Electrode, a conductor through which an electric current enters or leaves a solution or other medium in an electrical device such as a battery, electrolyt ic cell, or electron tube. In some devices electrodes are also called poles or plates.
The electrodes of a battery are separated by a solution containing ions (electrically charged atoms or groups of atoms). One of the electrodes—the negative electrode—undergoes a chemical reaction that gives it excess electrons. The other electrode—the positive electrode—undergoes a chemical reaction that removes electrons. When the two electrodes are connected by an external electrical circuit, the excess electrons flow from the negative to the positive electrode.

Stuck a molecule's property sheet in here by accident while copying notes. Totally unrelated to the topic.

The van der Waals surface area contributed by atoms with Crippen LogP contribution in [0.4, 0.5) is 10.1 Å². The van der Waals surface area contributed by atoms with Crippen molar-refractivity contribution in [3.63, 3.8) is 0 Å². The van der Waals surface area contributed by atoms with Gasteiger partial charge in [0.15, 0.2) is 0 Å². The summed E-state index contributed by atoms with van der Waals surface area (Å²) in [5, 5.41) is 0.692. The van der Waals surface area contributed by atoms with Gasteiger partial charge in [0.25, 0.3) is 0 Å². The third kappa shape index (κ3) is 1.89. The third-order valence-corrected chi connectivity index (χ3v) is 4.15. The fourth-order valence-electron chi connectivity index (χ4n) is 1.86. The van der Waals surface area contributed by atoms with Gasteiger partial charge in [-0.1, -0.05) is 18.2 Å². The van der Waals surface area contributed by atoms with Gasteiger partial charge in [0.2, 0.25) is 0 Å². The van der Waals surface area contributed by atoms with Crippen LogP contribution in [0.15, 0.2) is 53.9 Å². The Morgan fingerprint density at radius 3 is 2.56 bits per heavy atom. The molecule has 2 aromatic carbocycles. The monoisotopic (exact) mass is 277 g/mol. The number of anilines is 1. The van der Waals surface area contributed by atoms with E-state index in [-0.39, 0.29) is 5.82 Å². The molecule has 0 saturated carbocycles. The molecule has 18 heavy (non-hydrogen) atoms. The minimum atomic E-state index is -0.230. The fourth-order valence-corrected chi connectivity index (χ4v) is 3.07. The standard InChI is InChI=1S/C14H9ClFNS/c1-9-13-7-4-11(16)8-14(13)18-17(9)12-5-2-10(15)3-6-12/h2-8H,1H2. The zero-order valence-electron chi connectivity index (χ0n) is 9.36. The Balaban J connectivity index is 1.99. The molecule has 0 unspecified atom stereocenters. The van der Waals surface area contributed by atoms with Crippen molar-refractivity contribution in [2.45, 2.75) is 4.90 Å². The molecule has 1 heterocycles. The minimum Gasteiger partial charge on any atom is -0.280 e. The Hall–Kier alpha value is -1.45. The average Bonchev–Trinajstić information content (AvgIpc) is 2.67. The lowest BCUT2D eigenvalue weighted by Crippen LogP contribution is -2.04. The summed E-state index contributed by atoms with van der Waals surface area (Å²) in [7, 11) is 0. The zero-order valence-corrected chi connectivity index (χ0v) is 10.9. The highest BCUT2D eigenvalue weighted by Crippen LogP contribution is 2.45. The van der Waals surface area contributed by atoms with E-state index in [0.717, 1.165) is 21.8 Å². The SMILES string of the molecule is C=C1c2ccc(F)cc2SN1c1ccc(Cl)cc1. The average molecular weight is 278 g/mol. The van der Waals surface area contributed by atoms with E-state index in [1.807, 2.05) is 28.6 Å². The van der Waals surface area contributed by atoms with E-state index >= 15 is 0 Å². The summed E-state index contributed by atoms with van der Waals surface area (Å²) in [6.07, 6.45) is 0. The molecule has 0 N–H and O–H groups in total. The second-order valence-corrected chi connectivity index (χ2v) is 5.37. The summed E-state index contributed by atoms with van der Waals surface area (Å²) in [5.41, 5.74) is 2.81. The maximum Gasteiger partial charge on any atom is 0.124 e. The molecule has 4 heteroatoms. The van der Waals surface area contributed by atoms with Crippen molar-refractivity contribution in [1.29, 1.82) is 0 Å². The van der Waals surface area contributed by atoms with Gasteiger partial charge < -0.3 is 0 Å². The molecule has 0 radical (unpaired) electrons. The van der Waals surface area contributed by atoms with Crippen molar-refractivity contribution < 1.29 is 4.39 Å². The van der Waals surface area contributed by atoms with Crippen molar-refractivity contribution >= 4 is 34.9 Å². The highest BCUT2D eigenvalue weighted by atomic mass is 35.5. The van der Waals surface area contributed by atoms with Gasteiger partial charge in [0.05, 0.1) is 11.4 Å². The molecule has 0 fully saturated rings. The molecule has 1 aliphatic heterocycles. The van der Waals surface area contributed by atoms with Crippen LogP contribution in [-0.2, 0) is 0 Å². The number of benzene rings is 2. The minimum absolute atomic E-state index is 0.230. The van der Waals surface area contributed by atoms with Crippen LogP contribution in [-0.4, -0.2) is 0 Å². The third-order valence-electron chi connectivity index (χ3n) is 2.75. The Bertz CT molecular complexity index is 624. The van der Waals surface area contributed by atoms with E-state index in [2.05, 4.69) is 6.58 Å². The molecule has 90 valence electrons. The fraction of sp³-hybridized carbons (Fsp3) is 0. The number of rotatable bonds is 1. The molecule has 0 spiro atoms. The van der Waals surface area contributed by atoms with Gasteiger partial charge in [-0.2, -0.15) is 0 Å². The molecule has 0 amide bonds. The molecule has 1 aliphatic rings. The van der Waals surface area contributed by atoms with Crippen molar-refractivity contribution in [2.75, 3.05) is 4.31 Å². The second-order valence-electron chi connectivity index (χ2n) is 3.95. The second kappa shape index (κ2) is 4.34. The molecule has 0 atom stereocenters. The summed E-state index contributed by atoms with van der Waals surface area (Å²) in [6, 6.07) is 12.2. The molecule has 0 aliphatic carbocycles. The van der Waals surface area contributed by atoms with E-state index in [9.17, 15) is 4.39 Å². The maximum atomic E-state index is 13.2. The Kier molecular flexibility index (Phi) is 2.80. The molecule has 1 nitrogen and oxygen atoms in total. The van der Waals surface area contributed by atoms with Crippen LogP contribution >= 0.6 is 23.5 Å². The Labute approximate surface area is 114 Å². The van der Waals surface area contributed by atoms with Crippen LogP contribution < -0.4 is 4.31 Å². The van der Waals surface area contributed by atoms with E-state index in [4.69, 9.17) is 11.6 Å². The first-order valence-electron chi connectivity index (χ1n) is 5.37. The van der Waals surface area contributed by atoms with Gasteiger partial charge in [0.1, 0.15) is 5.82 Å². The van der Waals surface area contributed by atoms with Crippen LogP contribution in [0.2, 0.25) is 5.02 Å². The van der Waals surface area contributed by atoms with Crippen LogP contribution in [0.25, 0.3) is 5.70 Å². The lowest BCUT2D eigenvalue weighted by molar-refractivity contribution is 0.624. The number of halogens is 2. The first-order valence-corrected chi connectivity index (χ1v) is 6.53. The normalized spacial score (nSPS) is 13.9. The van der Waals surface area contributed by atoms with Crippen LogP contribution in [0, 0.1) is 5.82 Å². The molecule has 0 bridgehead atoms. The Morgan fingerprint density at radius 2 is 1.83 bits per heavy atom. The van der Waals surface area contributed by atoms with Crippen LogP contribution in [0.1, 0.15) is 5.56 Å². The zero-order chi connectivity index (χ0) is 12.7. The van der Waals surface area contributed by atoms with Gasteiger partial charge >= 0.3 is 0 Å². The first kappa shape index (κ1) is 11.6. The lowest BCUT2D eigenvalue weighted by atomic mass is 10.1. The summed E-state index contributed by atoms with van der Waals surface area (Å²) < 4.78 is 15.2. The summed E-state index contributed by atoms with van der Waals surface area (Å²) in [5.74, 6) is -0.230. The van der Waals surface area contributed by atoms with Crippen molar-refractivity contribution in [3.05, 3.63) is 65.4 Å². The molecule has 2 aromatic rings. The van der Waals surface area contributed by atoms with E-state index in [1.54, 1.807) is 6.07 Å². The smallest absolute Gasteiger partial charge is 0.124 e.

Electrolytic cells and electron tubes are connected to an external source of electrical power, such as a battery or dynamo. The power source moves electrons into one of the electrodes (making it the negative electrode), withdraws electrons from the other (making it the positive electrode), and causes a current to flow through the medium between them.
The electrode through which negative charge enters an electrical device is called the cathode; the electrode through which negative charge leaves is called the anode. The negative electrode of a battery is thus the anode, whereas the negative electrode of an electrolytic cell is the cathode.